Medco Pond - An old log pond situated along the Butte Falls-Prospect Highway, Medco is stocked with rainbow trout in April and May. The pond has good bank access, and small watercraft can launched from the shore. Still-fishing with bait is the most popular technique here, but anglers can cast and troll lures as well.
The pond also contains good populations of largemouth bass and bluegill.
Rogue River - The river offers fishing opportunities nearly every month of the year.
Winter steelhead migrate up the Rogue from December through May, followed by summer steelhead from June through November. A strong run of wild winter steelhead is supplemented by releases of hatchery fish in the Rogue and Applegate rivers. Winter steelhead provide a popular fishery on the Rogue River, but do not draw the huge crowds like spring chinook. Given the diversity of the rivers within the Rogue Basin, anglers can find water suitable for whatever fishing technique they enjoy.
Returns of winter steelhead to the Rogue and its tributaries are expected to be near average this year. Hatchery returns were up through early April at Cole Rivers Hatchery, adding to the fishery opportunity.
Several dams have been removed within the Rogue Basin over the last several years, which has greatly improved conditions for all of the Rogue's native species. For anglers, this means more fishable water. In the areas once impounded by the dams, there are now new riffles and runs.
Even when winter freshets create high flows and turbid water, anglers can typically find fishable water on the Rogue between Cole Rivers Hatchery and Big Butte Creek, where the clear outflow from Lost Creek Reservoir makes up most of the river's flow.
In the lower river, anglers are focused primarily on spring chinook in April, May and June from the mouth upstream to Foster Bar, approximately 40 miles. Anglers fishing either off the bank or from a boat can do equally as well, depending on the flow. Bank anglers will do the best when flows are around 10,000 cubic feet per second and dropping, while boat anglers do best when flows get down around 7,000 to 8,000 cfs and dropping at Agness.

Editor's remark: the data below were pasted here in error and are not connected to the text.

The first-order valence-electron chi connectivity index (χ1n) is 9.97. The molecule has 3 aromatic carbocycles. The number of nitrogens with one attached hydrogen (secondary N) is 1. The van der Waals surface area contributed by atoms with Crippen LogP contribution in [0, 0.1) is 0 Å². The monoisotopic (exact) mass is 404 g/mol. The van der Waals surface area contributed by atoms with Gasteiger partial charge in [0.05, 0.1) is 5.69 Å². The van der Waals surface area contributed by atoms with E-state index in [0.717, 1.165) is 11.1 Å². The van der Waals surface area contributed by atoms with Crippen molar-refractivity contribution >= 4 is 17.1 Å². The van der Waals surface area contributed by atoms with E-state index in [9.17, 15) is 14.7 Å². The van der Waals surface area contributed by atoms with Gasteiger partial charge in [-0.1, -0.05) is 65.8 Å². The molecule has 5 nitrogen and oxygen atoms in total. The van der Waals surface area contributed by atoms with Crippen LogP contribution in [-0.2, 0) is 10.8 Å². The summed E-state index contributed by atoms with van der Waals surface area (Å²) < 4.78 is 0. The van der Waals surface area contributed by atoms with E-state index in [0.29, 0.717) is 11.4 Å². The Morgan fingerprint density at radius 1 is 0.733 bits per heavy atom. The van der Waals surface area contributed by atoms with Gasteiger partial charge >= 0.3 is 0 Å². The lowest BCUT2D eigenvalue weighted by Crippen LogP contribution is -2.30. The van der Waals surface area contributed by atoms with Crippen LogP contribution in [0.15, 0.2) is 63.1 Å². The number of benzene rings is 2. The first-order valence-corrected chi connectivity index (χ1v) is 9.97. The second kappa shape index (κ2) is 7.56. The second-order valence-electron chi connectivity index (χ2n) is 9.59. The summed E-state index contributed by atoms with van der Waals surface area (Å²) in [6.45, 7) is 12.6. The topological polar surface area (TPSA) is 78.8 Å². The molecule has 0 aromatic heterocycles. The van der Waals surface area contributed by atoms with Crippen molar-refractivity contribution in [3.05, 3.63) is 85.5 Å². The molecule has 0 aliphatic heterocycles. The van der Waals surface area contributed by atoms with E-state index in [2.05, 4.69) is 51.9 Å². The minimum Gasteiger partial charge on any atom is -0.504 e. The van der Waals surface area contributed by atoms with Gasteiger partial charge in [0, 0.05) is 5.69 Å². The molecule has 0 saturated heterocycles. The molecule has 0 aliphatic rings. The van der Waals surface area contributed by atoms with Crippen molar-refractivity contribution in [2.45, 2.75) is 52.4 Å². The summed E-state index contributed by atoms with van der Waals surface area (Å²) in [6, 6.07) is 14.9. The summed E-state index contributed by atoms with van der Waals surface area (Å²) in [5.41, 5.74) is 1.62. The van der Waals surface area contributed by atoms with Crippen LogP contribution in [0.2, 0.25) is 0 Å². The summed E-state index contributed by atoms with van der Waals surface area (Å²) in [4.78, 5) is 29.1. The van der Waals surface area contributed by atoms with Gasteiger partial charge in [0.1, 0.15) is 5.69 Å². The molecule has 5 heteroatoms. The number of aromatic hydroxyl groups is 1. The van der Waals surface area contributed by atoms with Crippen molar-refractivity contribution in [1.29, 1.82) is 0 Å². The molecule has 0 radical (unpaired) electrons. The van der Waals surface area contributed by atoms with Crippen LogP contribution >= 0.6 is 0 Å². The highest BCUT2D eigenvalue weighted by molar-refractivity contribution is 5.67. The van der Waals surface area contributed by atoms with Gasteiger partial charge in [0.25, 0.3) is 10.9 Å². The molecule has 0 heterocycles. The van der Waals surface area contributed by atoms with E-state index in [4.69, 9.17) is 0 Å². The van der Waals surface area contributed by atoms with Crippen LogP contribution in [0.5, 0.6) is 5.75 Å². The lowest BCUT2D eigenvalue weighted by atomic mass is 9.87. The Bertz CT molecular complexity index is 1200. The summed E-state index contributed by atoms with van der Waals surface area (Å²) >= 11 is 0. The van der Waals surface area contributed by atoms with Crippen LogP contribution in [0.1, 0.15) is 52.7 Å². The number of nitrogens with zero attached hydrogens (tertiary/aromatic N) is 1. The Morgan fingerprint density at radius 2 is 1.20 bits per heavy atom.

An early run of summer steelhead usually enters the river the latter part of May and early June.
Winter steelhead fishing kicks off around Thanksgiving, but really picks up in mid-December. The steelhead run will usually peak sometime in late January, but steelhead will enter thru March or early April. Regulations for the lower Rogue River change on Jan. 1 each year and anglers should review the regulations before heading out.
Plunking a Spin-N-Glo is the technique of choice for bank anglers. Steelhead in the lower river all migrate on the inside bends of the river in about two to four feet of water. The tough part for boat anglers new to the fishery is appreciating how close to the bank steelhead migrate. Usually, you want to anchor the boat about one or two boat widths from the shore, unless the water is really clear.
Public access is very good from the top of tide all the way to Quosatana Campground, approximately 15 miles.
Running plugs is the number one technique among boat anglers. Boat anglers can launch at any of the gravel bars in the lower river, or boat ramps at the Port of Gold Beach, Lobster Creek Campground or Quosatana Campground.